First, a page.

Giving Compass’ Take:
• Phil Buchanan, founder and president of the Center for Effective Philanthropy (CEP), sheds light on how donors can derail nonprofit progress when they assume these organizations should operate “like a business.”
• Buchanan maintains that impact measurement needs to be tailored to the strategy of the nonprofit. How can nonprofit organizations better explain to donors the concept of individualized impact measurement?
In the United States, 1 in 3 people don’t trust nonprofits to spend their donations wisely. At the same time, both individuals and institutions are reluctant to contribute to basic costs like overhead, which limits groups’ ability to grow more sustainable and impactful. Both issues stem from the same major misperception.
“Saying that nonprofits should operate ‘like a business’ is a meaningless phrase, but it’s one people use all the time,” says Phil Buchanan, the founder and president of the nonprofit Center for Effective Philanthropy (CEP). “They’re thinking of giving as analogous to investing when it isn’t, which leads to related mistakes like utilizing the wrong metrics [to grade success].”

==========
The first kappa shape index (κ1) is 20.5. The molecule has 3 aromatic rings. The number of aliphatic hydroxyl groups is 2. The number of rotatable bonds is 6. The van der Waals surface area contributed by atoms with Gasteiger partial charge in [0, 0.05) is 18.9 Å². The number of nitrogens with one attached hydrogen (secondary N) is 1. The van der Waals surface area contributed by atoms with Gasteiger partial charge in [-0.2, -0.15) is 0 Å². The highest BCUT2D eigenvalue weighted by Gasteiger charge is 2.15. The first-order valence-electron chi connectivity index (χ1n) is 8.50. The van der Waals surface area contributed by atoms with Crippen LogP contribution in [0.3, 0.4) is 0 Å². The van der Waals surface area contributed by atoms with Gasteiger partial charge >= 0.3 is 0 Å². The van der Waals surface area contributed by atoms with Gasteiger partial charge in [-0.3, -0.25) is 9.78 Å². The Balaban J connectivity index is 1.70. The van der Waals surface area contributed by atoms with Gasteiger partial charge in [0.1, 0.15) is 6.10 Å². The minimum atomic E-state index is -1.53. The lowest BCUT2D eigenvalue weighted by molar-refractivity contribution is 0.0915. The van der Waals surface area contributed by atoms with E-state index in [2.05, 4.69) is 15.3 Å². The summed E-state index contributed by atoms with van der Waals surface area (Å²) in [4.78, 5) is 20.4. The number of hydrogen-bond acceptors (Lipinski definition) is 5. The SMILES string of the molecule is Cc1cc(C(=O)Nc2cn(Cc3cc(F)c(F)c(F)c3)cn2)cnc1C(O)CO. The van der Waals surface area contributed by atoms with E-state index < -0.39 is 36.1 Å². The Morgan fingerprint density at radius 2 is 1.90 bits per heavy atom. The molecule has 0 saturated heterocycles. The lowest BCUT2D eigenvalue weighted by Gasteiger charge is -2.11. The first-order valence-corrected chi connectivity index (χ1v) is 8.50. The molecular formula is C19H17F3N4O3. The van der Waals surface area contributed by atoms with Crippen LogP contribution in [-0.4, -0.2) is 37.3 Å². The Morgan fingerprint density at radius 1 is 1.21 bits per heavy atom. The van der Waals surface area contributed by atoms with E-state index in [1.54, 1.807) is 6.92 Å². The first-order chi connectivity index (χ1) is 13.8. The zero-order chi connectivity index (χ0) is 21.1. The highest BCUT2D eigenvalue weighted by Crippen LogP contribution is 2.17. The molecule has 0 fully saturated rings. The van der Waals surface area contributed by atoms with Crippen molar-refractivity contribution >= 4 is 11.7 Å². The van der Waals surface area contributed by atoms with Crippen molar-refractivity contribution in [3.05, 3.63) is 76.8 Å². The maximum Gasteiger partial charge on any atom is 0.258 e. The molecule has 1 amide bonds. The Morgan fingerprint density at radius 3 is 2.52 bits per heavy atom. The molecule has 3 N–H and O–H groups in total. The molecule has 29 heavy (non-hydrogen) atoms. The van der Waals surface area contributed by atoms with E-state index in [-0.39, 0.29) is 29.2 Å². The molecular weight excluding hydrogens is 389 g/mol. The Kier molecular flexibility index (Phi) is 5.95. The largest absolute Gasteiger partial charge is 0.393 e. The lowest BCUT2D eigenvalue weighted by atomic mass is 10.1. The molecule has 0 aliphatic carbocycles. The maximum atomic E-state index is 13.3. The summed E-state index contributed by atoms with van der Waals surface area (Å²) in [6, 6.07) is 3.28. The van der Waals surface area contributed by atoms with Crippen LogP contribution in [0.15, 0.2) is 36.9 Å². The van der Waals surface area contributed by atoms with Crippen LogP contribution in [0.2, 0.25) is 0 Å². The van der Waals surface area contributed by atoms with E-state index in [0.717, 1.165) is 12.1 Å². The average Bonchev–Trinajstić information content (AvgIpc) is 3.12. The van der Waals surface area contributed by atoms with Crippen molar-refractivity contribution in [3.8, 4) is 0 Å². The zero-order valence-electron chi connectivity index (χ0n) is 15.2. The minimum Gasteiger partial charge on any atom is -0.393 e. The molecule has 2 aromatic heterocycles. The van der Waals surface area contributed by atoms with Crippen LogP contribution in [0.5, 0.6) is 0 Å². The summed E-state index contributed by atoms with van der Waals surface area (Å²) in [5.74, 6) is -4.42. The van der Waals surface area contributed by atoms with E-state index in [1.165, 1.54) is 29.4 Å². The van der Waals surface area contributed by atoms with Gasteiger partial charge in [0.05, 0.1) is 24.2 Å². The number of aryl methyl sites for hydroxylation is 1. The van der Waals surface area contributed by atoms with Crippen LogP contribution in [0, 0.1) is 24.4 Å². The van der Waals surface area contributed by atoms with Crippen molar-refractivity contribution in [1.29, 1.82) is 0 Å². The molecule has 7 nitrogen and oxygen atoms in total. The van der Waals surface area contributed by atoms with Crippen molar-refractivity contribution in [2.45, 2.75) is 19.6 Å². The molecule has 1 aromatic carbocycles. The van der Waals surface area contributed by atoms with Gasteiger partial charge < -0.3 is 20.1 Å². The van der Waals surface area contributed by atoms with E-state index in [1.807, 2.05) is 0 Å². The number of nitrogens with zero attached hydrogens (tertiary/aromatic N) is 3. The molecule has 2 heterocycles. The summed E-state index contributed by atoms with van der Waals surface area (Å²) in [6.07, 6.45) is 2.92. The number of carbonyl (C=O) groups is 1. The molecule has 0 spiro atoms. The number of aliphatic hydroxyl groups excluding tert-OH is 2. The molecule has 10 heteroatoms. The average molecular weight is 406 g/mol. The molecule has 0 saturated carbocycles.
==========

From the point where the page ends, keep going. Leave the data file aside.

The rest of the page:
At CEP, Buchanan’s team researches the performance of major funders, and advises some of the country’s top foundations how to make impactful change. But he believes many of the lessons they’ve learned are applicable to everyone–including the fact that nonprofits deserve to be treated differently than corporations.
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“Measurement is really important, but it’s got to be tailored to the particular strategy of the nonprofit,” he says. “In all kinds of different companies in different industries, we can ultimately judge them . . . by profits. Obviously there is no universal metric to compare the results of the nonprofit working on climate change to the nonprofit working on increasing graduation rates through mentoring at-risk kids.”
Another issue is that donors often want groups to scale what’s working quickly without accounting for whether it would be as effective if it expanded.
Overall, he believes that a business-first mind-set can also devalue the contributions of nonprofit employees. Individual and institutional contributors remain reluctant to fund things like general administrative support, the bucket that organizations use to pay employees fair salaries. Ultimately, that’s hurts your most valuable asset. “It’s these nonprofit leaders and staff–who are doing tremendous work often on the very toughest challenges–who are the ones that have defied market solutions or government intervention.”
Read the full article about treating nonprofits like a business by Ben Paynter at Fast Company.
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